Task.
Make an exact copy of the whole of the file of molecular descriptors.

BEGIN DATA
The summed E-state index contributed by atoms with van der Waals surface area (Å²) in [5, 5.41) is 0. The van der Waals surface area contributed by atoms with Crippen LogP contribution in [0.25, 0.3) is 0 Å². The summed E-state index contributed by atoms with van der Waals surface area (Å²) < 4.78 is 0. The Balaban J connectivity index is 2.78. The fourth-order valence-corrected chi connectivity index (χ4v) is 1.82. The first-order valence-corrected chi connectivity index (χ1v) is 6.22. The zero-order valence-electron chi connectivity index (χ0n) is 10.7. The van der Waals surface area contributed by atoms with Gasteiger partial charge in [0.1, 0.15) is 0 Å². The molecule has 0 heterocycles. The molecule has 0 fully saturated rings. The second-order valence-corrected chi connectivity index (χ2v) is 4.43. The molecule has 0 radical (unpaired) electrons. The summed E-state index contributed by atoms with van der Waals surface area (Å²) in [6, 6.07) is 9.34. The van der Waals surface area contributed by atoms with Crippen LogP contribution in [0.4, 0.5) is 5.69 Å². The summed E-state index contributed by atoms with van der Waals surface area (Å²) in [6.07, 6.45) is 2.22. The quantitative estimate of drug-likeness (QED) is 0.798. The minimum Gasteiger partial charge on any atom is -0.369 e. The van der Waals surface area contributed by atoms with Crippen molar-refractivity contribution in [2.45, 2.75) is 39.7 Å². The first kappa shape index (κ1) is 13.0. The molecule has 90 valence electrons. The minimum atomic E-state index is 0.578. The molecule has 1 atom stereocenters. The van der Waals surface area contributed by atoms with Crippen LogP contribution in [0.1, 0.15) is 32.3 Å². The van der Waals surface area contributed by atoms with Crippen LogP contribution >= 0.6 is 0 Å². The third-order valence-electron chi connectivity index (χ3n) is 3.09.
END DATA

The summed E-state index contributed by atoms with van der Waals surface area (Å²) in [5, 5.41) is 0. The van der Waals surface area contributed by atoms with Crippen LogP contribution in [0.25, 0.3) is 0 Å². The summed E-state index contributed by atoms with van der Waals surface area (Å²) < 4.78 is 0. The Balaban J connectivity index is 2.78. The fourth-order valence-corrected chi connectivity index (χ4v) is 1.82. The first-order valence-corrected chi connectivity index (χ1v) is 6.22. The zero-order valence-electron chi connectivity index (χ0n) is 10.7. The van der Waals surface area contributed by atoms with Gasteiger partial charge in [0.1, 0.15) is 0 Å². The molecule has 0 heterocycles. The molecule has 0 fully saturated rings. The second-order valence-corrected chi connectivity index (χ2v) is 4.43. The molecule has 0 radical (unpaired) electrons. The summed E-state index contributed by atoms with van der Waals surface area (Å²) in [6, 6.07) is 9.34. The van der Waals surface area contributed by atoms with Crippen LogP contribution in [0.4, 0.5) is 5.69 Å². The summed E-state index contributed by atoms with van der Waals surface area (Å²) in [6.07, 6.45) is 2.22. The quantitative estimate of drug-likeness (QED) is 0.798. The minimum Gasteiger partial charge on any atom is -0.369 e. The van der Waals surface area contributed by atoms with Crippen molar-refractivity contribution in [2.45, 2.75) is 39.7 Å². The first kappa shape index (κ1) is 13.0. The molecule has 90 valence electrons. The minimum atomic E-state index is 0.578. The molecule has 1 atom stereocenters. The van der Waals surface area contributed by atoms with Crippen LogP contribution in [0.1, 0.15) is 32.3 Å². The van der Waals surface area contributed by atoms with Crippen LogP contribution >= 0.6 is 0 Å². The third-order valence-electron chi connectivity index (χ3n) is 3.09.